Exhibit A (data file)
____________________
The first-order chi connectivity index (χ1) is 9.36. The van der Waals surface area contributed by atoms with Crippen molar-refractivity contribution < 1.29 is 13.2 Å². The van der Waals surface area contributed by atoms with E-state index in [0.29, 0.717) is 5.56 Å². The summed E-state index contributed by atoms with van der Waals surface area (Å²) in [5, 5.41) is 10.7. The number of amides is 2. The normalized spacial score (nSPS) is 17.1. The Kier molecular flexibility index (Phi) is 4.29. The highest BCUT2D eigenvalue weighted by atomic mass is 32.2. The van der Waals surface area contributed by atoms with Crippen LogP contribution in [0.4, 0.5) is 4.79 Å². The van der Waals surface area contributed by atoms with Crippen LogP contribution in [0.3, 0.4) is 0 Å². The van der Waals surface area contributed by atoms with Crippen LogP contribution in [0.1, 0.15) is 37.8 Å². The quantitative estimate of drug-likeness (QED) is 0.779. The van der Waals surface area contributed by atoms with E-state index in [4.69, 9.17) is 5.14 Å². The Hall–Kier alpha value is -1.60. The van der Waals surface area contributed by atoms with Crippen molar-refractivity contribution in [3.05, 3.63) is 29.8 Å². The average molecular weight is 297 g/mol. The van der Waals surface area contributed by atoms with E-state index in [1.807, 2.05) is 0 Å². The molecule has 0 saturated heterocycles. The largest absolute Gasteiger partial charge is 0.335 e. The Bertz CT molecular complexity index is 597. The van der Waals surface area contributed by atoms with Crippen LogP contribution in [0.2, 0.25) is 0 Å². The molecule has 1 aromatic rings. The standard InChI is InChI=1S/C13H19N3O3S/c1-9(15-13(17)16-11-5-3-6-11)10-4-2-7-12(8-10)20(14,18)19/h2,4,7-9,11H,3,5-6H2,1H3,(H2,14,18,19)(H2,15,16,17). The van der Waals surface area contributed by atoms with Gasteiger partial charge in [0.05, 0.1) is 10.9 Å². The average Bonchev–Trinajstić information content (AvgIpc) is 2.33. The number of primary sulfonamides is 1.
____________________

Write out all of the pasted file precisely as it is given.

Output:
The first-order chi connectivity index (χ1) is 9.36. The van der Waals surface area contributed by atoms with Crippen molar-refractivity contribution < 1.29 is 13.2 Å². The van der Waals surface area contributed by atoms with E-state index in [0.29, 0.717) is 5.56 Å². The summed E-state index contributed by atoms with van der Waals surface area (Å²) in [5, 5.41) is 10.7. The number of amides is 2. The normalized spacial score (nSPS) is 17.1. The Kier molecular flexibility index (Phi) is 4.29. The highest BCUT2D eigenvalue weighted by atomic mass is 32.2. The van der Waals surface area contributed by atoms with Crippen LogP contribution in [0.4, 0.5) is 4.79 Å². The van der Waals surface area contributed by atoms with Crippen LogP contribution in [0.3, 0.4) is 0 Å². The van der Waals surface area contributed by atoms with Crippen LogP contribution in [0.1, 0.15) is 37.8 Å². The quantitative estimate of drug-likeness (QED) is 0.779. The van der Waals surface area contributed by atoms with E-state index in [4.69, 9.17) is 5.14 Å². The Hall–Kier alpha value is -1.60. The van der Waals surface area contributed by atoms with Crippen molar-refractivity contribution in [3.05, 3.63) is 29.8 Å². The average molecular weight is 297 g/mol. The van der Waals surface area contributed by atoms with E-state index in [1.807, 2.05) is 0 Å². The molecule has 0 saturated heterocycles. The largest absolute Gasteiger partial charge is 0.335 e. The Bertz CT molecular complexity index is 597. The van der Waals surface area contributed by atoms with Crippen LogP contribution in [0.2, 0.25) is 0 Å². The molecule has 1 aromatic rings. The standard InChI is InChI=1S/C13H19N3O3S/c1-9(15-13(17)16-11-5-3-6-11)10-4-2-7-12(8-10)20(14,18)19/h2,4,7-9,11H,3,5-6H2,1H3,(H2,14,18,19)(H2,15,16,17). The van der Waals surface area contributed by atoms with Gasteiger partial charge in [0.05, 0.1) is 10.9 Å². The average Bonchev–Trinajstić information content (AvgIpc) is 2.33. The number of primary sulfonamides is 1.